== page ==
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SMART Assessments and PDOC

Experts at Elysium discuss prolonged disorders of consciousness with regard to patients and clinicians



Having qualified SMART Assessors as part of the multidisciplinary team (MDT) in Elysium Healthcare’s specialist neurological services brings measurable benefits to individuals with prolonged disorders of consciousness (PDOC) and their families.

In this EveryExpert article, newly qualified and experienced assessors share insight about their training, how the SMART assessment is being implemented at their services and the positive impact this is having on residents


What is SMART?

The Sensory Modality Assessment and Rehabilitation Technique (SMART) is an award-winning clinical investigative tool for the assessment and rehabilitation of people with PDOC following severe brain injury.  

Pioneered at the RHN (Royal Hospital for Neuro-Disability) in London, the SMART identifies any potential awareness in adults with severe brain damage who are in a low conscious state. It also identifies the functional and communication capabilities of patients in a minimally conscious state. The SMART has been clinically designed and is standardised. It is an extended assessment and investigation of behavioural responses, culminating in a measurable intervention and/or management strategy. 

Why is SMART the most well-regarded assessment for PDOC? 

Ady Capener is Therapy Manager and Senior Occupational Therapist (OT) at The Dean Neurological Centre in Gloucester, a specialist rehabilitation and disability management service for people living with a range of different and complex neurological conditions. As an experienced SMART Assessor, Ady also helps train clinicians in the SMART assessment and explains how its unique approach gives the individual the best chance to respond and the clinician the best opportunity to understand and support patients.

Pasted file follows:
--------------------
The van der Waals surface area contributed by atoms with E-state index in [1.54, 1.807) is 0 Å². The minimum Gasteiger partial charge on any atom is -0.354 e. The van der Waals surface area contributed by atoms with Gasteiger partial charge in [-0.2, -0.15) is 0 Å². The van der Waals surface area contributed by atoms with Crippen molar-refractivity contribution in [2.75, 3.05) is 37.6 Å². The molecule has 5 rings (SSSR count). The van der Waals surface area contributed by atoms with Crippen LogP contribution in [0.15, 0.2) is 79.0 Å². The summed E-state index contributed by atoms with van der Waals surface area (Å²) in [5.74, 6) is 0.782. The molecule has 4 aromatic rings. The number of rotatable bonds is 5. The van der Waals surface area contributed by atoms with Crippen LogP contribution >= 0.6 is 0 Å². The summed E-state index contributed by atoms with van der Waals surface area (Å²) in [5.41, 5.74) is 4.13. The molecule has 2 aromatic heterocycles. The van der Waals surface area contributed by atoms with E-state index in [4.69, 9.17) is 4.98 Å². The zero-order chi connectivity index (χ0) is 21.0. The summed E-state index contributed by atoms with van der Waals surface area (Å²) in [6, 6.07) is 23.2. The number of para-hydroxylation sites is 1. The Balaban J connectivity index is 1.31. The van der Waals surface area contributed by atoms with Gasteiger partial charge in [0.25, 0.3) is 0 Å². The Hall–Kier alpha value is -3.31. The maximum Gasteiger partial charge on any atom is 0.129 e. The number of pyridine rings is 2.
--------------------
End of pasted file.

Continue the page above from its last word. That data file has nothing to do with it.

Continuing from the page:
Ady says: “At The Dean we work with a very complex patient group, which requires specialist knowledge and skills. The SMART assessment provides a structure for that, it has been standardised and validated and gone through rigorous testing to make sure that when you are assessing you follow a standard and do it in a certain way.  It’s more than just an assessment. It’s more like an ethos and an overview on how you should treat and assess individuals. It doesn’t just give you the assessment, it gives you treatment options, which makes you think about things that you need to make sure are as optimal as possible before you do an assessment. So for example that could be reviewing someone’s medication, positioning, medical stability, considering if they’ve got any infections, or had any seizures?” 

Ady says: “When completing the SMART assessment we assess the individual during rest periods and then during periods of stimulation, so this ensures that we get to know the person really well. We consult the whole MDT and the individual’s family is also involved, because they may respond differently to family members. It is all recorded and included. We consider all the different senses that the person uses and see which one elicits the highest responses, which then guides your treatment plan.

“The SMART assessment gives the individual the best opportunity to show their level of awareness, and then as clinicians we know that we have given them the best chance if we have optimised everything. If you follow the process and do the assessment thoroughly, you can be confident that you won’t have missed anything.”

Kirsty Allison OT at Elysium’s specialist neuro-rehab centre The Bridge in Middlesbrough, has recently qualified as a SMART Assessor and explains how the SMART assessments feed into a more detailed treatment plan for patients.